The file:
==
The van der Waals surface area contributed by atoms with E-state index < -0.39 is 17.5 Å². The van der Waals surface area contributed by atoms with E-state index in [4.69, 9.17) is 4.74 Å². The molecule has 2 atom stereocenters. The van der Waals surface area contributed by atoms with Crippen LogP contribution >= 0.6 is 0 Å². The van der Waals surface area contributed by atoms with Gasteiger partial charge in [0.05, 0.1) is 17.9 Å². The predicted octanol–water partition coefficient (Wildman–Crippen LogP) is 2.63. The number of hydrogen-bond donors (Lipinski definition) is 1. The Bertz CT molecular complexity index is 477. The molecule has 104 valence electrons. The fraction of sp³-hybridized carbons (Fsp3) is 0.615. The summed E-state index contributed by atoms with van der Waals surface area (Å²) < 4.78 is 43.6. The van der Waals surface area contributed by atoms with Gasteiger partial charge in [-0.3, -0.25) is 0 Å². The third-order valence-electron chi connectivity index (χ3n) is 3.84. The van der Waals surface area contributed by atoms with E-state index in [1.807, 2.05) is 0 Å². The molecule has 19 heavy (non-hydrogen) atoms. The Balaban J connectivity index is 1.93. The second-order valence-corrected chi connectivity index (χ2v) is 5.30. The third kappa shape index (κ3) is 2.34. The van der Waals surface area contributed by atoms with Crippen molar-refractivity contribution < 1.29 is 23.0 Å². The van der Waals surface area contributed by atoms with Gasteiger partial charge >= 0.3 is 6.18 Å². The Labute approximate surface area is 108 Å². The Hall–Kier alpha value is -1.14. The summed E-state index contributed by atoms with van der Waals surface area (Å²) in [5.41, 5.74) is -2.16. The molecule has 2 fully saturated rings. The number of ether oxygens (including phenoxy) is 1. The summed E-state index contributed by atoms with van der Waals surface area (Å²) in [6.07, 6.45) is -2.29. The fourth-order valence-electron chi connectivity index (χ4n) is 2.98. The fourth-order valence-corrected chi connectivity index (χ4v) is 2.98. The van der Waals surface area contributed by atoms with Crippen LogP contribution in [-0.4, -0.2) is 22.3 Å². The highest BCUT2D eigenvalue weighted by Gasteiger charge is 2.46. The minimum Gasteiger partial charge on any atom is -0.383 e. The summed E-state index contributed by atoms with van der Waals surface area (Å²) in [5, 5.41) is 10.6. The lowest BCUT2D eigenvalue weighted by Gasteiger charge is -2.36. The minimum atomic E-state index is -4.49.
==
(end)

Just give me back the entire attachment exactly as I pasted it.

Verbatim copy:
The van der Waals surface area contributed by atoms with E-state index < -0.39 is 17.5 Å². The van der Waals surface area contributed by atoms with E-state index in [4.69, 9.17) is 4.74 Å². The molecule has 2 atom stereocenters. The van der Waals surface area contributed by atoms with Crippen LogP contribution >= 0.6 is 0 Å². The van der Waals surface area contributed by atoms with Gasteiger partial charge in [0.05, 0.1) is 17.9 Å². The predicted octanol–water partition coefficient (Wildman–Crippen LogP) is 2.63. The number of hydrogen-bond donors (Lipinski definition) is 1. The Bertz CT molecular complexity index is 477. The molecule has 104 valence electrons. The fraction of sp³-hybridized carbons (Fsp3) is 0.615. The summed E-state index contributed by atoms with van der Waals surface area (Å²) < 4.78 is 43.6. The van der Waals surface area contributed by atoms with Gasteiger partial charge in [-0.3, -0.25) is 0 Å². The third-order valence-electron chi connectivity index (χ3n) is 3.84. The van der Waals surface area contributed by atoms with E-state index in [1.807, 2.05) is 0 Å². The molecule has 19 heavy (non-hydrogen) atoms. The Balaban J connectivity index is 1.93. The second-order valence-corrected chi connectivity index (χ2v) is 5.30. The third kappa shape index (κ3) is 2.34. The van der Waals surface area contributed by atoms with Crippen molar-refractivity contribution < 1.29 is 23.0 Å². The van der Waals surface area contributed by atoms with Gasteiger partial charge >= 0.3 is 6.18 Å². The Labute approximate surface area is 108 Å². The Hall–Kier alpha value is -1.14. The summed E-state index contributed by atoms with van der Waals surface area (Å²) in [5.41, 5.74) is -2.16. The molecule has 2 fully saturated rings. The number of ether oxygens (including phenoxy) is 1. The summed E-state index contributed by atoms with van der Waals surface area (Å²) in [6.07, 6.45) is -2.29. The fourth-order valence-electron chi connectivity index (χ4n) is 2.98. The fourth-order valence-corrected chi connectivity index (χ4v) is 2.98. The van der Waals surface area contributed by atoms with Crippen LogP contribution in [-0.4, -0.2) is 22.3 Å². The highest BCUT2D eigenvalue weighted by Gasteiger charge is 2.46. The minimum Gasteiger partial charge on any atom is -0.383 e. The summed E-state index contributed by atoms with van der Waals surface area (Å²) in [5, 5.41) is 10.6. The lowest BCUT2D eigenvalue weighted by Gasteiger charge is -2.36. The minimum atomic E-state index is -4.49.